THE EUROPE IN BLOOM PROJECT ON THE EEA BUILDING IN COPENHAGEN, SHOWS JUST HOW EFFECTIVE DIS-SIMILAR HUES CAN MIX IN THE HUMAN EYE, AND BECOME RICHER, AND MORE COMPELLING. JUST LOOK AT THE LADST ROW OR PURPLE AND RED TOGETHER - A CLASSIC BRITISH GARDEN BORDER PALETTE, BUT ONE RARELY USED BY AMERICANS TODAY.



No one has done this better than the design team who created EUROPE IN BLOOM in Copenagen on the facade of the European Environmental Agency, thanks to the folks at Lushe, in copenhagen. Notice the last color motif, or red and blue/violet. They act like pixels as our eye reads them, and blend into an attractive tone.

THE COLOR CHART USED FOR THE COPENHAGEN PROJECT SHOWS JUST HOW COLOR WAS EVALUATED

I will say that now that most of us are on laptops, planning a garden with incredible color is easier, as long as you use a few rules - and the rules have changed, so think about this.

1. Most of your garden in brown or green, so factor in this reality and re-set your vision based on it.

2. Digital photos are generally more accurate than printed photos, when it comes to color. So use Pinterest more effectively- build color palettes and boards on tints rather than your favorite colors.

3. Look at real gardens more often. You would be surprised at what actually really works, and what doesn't really look that good in real life.

4. Use anything as inspiration - I mean, a poster, a fav. dish towel, and especially anything that you see on TV. Speaking of Project Runway - did any of you notice the new ID and logo for Lifetime? That coral and black? THAT'S what I'm talkin' bout'. A high deff garden.

5. Always remember - Ms. Jekell has something in common with the women basketball players, and it ain't what you think I am going to say. It's the naivete about gardening. Yes, Ms. Jekell never had a TV, but color for her was always evaluated in-the-garden, never from books or magazines. This is the gift that British gardeners have given us - the gift of garden design before color media.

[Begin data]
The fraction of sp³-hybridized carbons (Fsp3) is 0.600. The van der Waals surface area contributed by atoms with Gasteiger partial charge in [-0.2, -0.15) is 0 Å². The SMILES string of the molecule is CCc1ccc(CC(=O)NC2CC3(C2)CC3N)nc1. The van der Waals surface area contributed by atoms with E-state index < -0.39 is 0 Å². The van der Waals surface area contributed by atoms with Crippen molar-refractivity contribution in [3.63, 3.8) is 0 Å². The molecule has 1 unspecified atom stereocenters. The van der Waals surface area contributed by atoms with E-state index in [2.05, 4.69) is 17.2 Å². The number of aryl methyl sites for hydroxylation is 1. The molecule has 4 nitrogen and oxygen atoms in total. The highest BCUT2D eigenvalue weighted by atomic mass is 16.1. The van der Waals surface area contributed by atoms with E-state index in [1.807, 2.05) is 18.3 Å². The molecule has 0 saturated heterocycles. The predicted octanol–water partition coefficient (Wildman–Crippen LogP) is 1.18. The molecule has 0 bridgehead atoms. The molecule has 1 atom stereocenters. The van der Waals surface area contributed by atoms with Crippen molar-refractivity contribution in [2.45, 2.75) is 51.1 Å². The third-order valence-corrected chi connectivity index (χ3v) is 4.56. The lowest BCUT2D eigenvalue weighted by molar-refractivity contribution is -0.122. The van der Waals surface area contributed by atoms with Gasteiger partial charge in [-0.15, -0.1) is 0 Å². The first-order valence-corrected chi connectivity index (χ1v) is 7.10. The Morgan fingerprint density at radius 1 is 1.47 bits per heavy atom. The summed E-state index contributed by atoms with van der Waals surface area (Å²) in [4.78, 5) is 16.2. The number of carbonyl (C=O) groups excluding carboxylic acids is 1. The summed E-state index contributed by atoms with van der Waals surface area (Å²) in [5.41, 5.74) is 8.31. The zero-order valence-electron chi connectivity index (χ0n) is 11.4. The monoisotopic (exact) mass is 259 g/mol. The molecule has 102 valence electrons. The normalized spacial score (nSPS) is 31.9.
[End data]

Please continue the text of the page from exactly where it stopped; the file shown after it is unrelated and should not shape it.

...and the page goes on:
THE RED BORDER AT HIDCOTE MANOR, FROM THE FLICKR PAGE OF JONATHAN ARMITAGE

The 20th Century screwed us all up. Something to do with all of that experimental printing on paper and off-tints from the 1930's through the 1970's, the Polaroids, the bad Kodachrome's of the 80's until now, when finally, we can wipe away that ugly test period for color. When one had to really know a lot about cameras, and light meters, when one really had to master printing on paper and ink mixing, when one imaged a scene from a Better Homes and Gardens magazine in their front lawn with red geraniums and green grass, with a picket fence. It only took as 100 years to work through that period.

Today, we can look at the US women's basketball team live from the 2012 London Olympics, and start planning a red, magenta, violet and orange garden, and know that it will blow away their neighbor with her blue and silver ( yawn) 'garden'. Team USA!

3 comments :

  1. Lots of interesting points to grab hold of here, but as a keen gardener, a graphic designer and living in Britain I almost feel the need to ask a stupid question…is it true that Americans don’t plant red and blue flowers together?? On a more serious note, you need to know the rules in order to break them, and the experienced gardener knows when to break the rules too. That was what Christopher Lloyd, a well known English gardener who died just recently was most famous for.

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  2. Anonymous10:52 PM

    As a matter of fact, I think that orange and raspberry sherbet look very well together, both as a dessert course and in the garden. The truth is that virtually any colors can be made to go together. it is all a matter of proportion, repetition, and context (not to mention saturation and hue).

    Incidentally, Russell Page was another great British gardener who liked to insert a bit of color "clash" to keep things interesting. -- Ellen

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  3. Fascinating stuff. What I'm noticing more in small private gardens on the West Coast is plants grown less for flower color and more for texture, pattern, movement, scent, with brilliant color coming from pottery and furniture, like Fermob chairs in lime green, dayglo orange. What a huge subject, thanks for the back story.